Once you’ve agreed on the best prototype, you are ready to test your product in the last stage.
Stage 5: Test — try out solutions
In the last stage, evaluators rigorously test the complete product. Although this is the last stage in the design thinking process, it’s not likely the end. The results either confirm or challenge the solutions from a previous stage. Since design thinking is iterative, designers examine the results and head back to previous steps, constantly making changes, refining, and improving.
Remember, these hands-on steps are not necessarily sequential, and teams may revisit them as needed. The main goal throughout is to gain a deeper understanding of the users and what their ideal product would look like.
Where can I learn design thinking for UX/UI design?
Let us not forget that behind every good product, there’s a business to be run. It’s obvious that design thinking is a factor in running a successful business, especially in the age of technology.
If you want to become a UX/UI Designer or a digital product designer, you will definitely need to be familiar with the design thinking process. Luckily, you can get started online. Start by checking out these resources:
Media & web:
Check out Tim Brown's blog’s Design Thinking Pioneer for recent developments in the field.
For a compelling look at the approach, watch this documentary.
Study other examples of design thinking projects.
The Design of Everyday Things (Don Norman, Revised 2013) - In this influential book, the author provides examples of flawed designs such as the now-famous “Norman door,” a must-know notion for any product designer.
Interaction Design (Sharp, Preece & Rogers, 5th Edition) - Students and professionals will benefit from this resource for learning the interdisciplinary skills needed for interaction design, human-computer interaction, information design, and web design.
The Design Thinking Playbook: Mindful Digital Transformation of Teams, Products, Services, Businesses and Ecosystems (Lewrick, Link & Leifer, 2018) - This book describes how design thinking is applied across a variety of industries and is full of actionable information for digital transformation.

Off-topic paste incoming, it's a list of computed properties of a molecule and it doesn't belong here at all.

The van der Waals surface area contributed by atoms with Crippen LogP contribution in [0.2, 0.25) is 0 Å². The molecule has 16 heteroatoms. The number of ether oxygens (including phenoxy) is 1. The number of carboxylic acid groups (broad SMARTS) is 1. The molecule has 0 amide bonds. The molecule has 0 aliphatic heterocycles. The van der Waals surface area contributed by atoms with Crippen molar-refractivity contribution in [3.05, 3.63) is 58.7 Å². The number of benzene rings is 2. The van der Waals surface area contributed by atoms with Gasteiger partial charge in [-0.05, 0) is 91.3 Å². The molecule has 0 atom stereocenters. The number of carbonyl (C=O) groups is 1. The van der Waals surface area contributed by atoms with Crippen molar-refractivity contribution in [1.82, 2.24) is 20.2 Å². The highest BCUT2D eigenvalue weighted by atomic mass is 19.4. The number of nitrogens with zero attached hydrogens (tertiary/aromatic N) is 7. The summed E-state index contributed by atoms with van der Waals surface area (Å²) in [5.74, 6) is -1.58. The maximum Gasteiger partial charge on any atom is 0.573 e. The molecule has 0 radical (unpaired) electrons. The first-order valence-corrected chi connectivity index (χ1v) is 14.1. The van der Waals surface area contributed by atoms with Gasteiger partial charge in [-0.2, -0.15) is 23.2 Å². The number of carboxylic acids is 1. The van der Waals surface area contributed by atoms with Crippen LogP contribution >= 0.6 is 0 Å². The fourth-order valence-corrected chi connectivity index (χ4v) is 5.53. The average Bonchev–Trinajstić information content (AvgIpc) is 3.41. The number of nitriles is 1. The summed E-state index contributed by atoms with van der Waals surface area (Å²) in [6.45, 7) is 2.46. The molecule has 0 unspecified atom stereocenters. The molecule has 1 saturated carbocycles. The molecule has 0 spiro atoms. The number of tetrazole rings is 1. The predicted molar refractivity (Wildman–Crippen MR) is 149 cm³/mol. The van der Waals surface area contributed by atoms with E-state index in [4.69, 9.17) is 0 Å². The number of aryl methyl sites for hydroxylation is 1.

What design thinking courses are available?
IBM has free tools and courses to help designers bring a focused approach to their businesses.
IDEO U has short courses to dip your toe into design thinking.
Ready to go all in? The Product Design course at Flatiron School covers UX and UI design in depth, and encompasses design thinking. It teaches you everything you need to know to become a product designer.
In this article, you've learned what design thinking is and how to implement it in five stages. You have also come to understand that it’s all about the user. Lastly, you understand how it’s implemented in product design to construct best possible solutions to everyday products and services, both digital and physical.
If you’re ready to put these ideas into action and become a product or UX/UI Designer, consider taking an online bootcamp! To learn how to engage in design thinking at Flatiron School, check out our Product Design program.
Since we opened our doors in 2012, thousands of students have joined Flatiron School to launch new careers in tech.
Find the perfect course for you across our in-person and online programs designed to power your career change.
Connect with students and staff at meetups, lectures, and demos – on campus and online.
Have a question about our programs? Our admissions team is here to help.